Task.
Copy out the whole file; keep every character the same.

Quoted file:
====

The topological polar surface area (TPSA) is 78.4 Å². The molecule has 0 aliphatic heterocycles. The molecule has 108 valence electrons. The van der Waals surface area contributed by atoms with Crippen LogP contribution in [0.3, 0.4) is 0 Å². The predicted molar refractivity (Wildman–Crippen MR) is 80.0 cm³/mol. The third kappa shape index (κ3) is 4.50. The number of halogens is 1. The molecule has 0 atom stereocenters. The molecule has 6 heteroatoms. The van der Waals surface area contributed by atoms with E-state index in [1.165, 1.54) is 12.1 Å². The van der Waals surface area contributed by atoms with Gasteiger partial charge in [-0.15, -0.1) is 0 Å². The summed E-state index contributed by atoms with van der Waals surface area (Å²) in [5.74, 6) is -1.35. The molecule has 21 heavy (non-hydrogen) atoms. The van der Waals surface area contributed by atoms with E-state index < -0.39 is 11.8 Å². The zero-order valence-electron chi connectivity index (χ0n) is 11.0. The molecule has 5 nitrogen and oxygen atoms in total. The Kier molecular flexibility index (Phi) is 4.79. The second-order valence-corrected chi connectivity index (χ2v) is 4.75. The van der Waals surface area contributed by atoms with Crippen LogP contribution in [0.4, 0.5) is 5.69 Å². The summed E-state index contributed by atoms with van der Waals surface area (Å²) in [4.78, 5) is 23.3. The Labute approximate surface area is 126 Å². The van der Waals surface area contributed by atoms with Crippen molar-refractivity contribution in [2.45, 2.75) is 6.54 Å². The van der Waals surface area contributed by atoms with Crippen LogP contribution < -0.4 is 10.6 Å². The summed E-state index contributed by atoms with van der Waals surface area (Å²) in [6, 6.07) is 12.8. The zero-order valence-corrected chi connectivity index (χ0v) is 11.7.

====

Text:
The topological polar surface area (TPSA) is 78.4 Å². The molecule has 0 aliphatic heterocycles. The molecule has 108 valence electrons. The van der Waals surface area contributed by atoms with Crippen LogP contribution in [0.3, 0.4) is 0 Å². The predicted molar refractivity (Wildman–Crippen MR) is 80.0 cm³/mol. The third kappa shape index (κ3) is 4.50. The number of halogens is 1. The molecule has 0 atom stereocenters. The molecule has 6 heteroatoms. The van der Waals surface area contributed by atoms with E-state index in [1.165, 1.54) is 12.1 Å². The van der Waals surface area contributed by atoms with Gasteiger partial charge in [-0.15, -0.1) is 0 Å². The summed E-state index contributed by atoms with van der Waals surface area (Å²) in [5.74, 6) is -1.35. The molecule has 21 heavy (non-hydrogen) atoms. The van der Waals surface area contributed by atoms with E-state index < -0.39 is 11.8 Å². The zero-order valence-electron chi connectivity index (χ0n) is 11.0. The molecule has 5 nitrogen and oxygen atoms in total. The Kier molecular flexibility index (Phi) is 4.79. The second-order valence-corrected chi connectivity index (χ2v) is 4.75. The van der Waals surface area contributed by atoms with Crippen LogP contribution in [0.4, 0.5) is 5.69 Å². The summed E-state index contributed by atoms with van der Waals surface area (Å²) in [4.78, 5) is 23.3. The Labute approximate surface area is 126 Å². The van der Waals surface area contributed by atoms with Crippen molar-refractivity contribution in [2.45, 2.75) is 6.54 Å². The van der Waals surface area contributed by atoms with Crippen LogP contribution < -0.4 is 10.6 Å². The summed E-state index contributed by atoms with van der Waals surface area (Å²) in [6, 6.07) is 12.8. The zero-order valence-corrected chi connectivity index (χ0v) is 11.7.